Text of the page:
Time is one of the most important assets for a lawyer. Often, business development and marketing can feel like an invasion on this precious asset. As I work with lawyers across the country on business development plans and strategies for growing their practices, I have learned that one of the most significant challenges many lawyers face is how to build (market) their law practice while serving clients, maintaining continuing education, managing administrative responsibilities and meeting billable hour requirements.
How do lawyers find the time to write and execute a business development plan? The solution is not to find or make the time, but rather to step back from the day-to-day activity of working inyour practice gain clarity on what you want your practice to look like and why you want it.
Growing a successful practice is not just about completing a few marketing strategies on a to-do list, but rather it is a way of doing business.
The following are the four steps for building a balanced, fulfilling and profitable practice:
- Define your Practice Vision- Know what you want your practice to look like and why this is important.
- Clarify your brand- Understand who your most desirable clients and referral sources are, what differentiates you and why clients benefit from your service.
- Communicate your brand- Articulate what you do, both on-line and off- line, so target clients and referral sources recognize the value of your services.
- Action plan -Conduct weekly activities to reinforce your reputation and visibility among your target market.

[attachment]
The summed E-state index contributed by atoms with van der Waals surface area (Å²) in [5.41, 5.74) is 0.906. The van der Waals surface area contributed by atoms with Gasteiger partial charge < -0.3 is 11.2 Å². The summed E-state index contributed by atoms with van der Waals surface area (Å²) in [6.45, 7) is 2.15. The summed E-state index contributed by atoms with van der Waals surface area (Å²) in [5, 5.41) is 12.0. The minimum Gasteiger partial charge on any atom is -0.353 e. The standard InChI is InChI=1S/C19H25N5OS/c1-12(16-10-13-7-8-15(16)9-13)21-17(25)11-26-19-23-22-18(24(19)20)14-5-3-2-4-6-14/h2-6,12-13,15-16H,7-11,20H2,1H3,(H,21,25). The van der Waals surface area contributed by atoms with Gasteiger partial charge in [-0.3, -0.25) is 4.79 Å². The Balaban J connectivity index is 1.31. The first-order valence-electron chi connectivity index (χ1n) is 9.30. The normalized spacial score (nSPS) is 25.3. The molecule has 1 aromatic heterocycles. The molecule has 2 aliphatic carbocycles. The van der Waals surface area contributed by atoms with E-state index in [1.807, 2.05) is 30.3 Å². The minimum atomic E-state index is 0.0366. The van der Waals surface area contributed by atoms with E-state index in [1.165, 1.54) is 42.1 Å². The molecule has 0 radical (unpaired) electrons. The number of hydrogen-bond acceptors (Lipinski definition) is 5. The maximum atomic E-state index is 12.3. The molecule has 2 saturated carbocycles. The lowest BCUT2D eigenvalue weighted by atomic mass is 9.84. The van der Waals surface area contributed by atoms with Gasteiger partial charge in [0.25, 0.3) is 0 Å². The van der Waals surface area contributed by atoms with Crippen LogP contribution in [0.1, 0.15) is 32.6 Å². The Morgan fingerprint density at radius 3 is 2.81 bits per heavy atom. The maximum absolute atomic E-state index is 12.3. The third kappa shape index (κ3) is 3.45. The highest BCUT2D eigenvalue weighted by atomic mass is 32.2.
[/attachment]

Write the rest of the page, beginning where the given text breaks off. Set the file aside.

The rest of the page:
Accelerated growth begins with a commitment to your vision—to reach a destination, you must first have one. Keeping your vision in mind will help you to reframe your focus and move beyond your current level of thinking to imagine what is possible for building your practice.
Not surprisingly, the response I receive from many lawyers about creating a vision is unenthusiastic. Often, I am challenged that the exercise of creating a vision is not a good use of time or even worse, it is outside of their control.
For many of us, it is easier to react to urgent issues than it is to proactively create a desired practice.
My recommendation is to schedule time in your calendar at least once a year to answer three questions:
- Where am I today?
- Where do I want to be in the next 2-5 years (What do I want? Why do I want it?)
- How will I get there?
Begin with assessing your current situation. Who are your clients? What services are you providing? What is your revenue/ profitability? What is working for you? Where are the gaps?
Next, clarify where you want to be in 2-5 years and give consideration to what you want and why you want it.
Finally, create and execute a plan that will help you achieve your vision.
The last step, is the most difficult to sustain. Knowing what you want and why you want it provides the intrinsic motivation to execute activities that will help achieve the results you desire. Understanding the why behind the what is at the core for any successful behavior.
A recent client commented, “It was not until I made a decision on what I wanted to do and how I was going to do it that it changed the way I approached marketing. Up until that time, I was just doing activity for activity’s sake, and looked at marketing more as an activity on a ‘to-do’ list instead of connecting the activity to an important vision.”
Having a clear vision will help you to proactively grow your practice; it can become a motivating force so powerful that it becomes the compelling reason behind every decision.
Once your vision is defined and internalized, you are ready to translate your vision into action by clarifying and communicating your personal brand.
By first defining your vision and then clarifying and communicating your brand, you are taking steps to change your perspective on marketing. Instead of viewing marketing as an invasion of time, you will connect marketing and business develop activities to achieving your vision, communicating your brand and creating your desired law practice.